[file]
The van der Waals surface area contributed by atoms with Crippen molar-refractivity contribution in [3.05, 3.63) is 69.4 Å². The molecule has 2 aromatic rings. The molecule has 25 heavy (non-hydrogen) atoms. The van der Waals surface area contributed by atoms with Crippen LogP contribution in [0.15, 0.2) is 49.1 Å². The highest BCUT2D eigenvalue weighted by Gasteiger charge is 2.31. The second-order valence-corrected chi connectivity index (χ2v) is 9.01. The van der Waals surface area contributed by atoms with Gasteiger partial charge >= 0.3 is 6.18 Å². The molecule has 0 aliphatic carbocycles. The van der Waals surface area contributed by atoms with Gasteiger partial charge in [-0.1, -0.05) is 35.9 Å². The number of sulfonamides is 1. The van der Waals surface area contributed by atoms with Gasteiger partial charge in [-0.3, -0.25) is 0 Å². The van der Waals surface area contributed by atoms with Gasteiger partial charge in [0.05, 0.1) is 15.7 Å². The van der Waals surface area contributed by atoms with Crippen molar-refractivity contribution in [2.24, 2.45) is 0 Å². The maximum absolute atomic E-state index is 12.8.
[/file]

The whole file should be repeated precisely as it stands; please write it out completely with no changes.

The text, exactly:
The van der Waals surface area contributed by atoms with Crippen molar-refractivity contribution in [3.05, 3.63) is 69.4 Å². The molecule has 2 aromatic rings. The molecule has 25 heavy (non-hydrogen) atoms. The van der Waals surface area contributed by atoms with Crippen LogP contribution in [0.15, 0.2) is 49.1 Å². The highest BCUT2D eigenvalue weighted by Gasteiger charge is 2.31. The second-order valence-corrected chi connectivity index (χ2v) is 9.01. The van der Waals surface area contributed by atoms with Gasteiger partial charge >= 0.3 is 6.18 Å². The molecule has 0 aliphatic carbocycles. The van der Waals surface area contributed by atoms with Gasteiger partial charge in [-0.1, -0.05) is 35.9 Å². The number of sulfonamides is 1. The van der Waals surface area contributed by atoms with Gasteiger partial charge in [-0.3, -0.25) is 0 Å². The van der Waals surface area contributed by atoms with Gasteiger partial charge in [0.05, 0.1) is 15.7 Å². The van der Waals surface area contributed by atoms with Crippen molar-refractivity contribution in [2.24, 2.45) is 0 Å². The maximum absolute atomic E-state index is 12.8.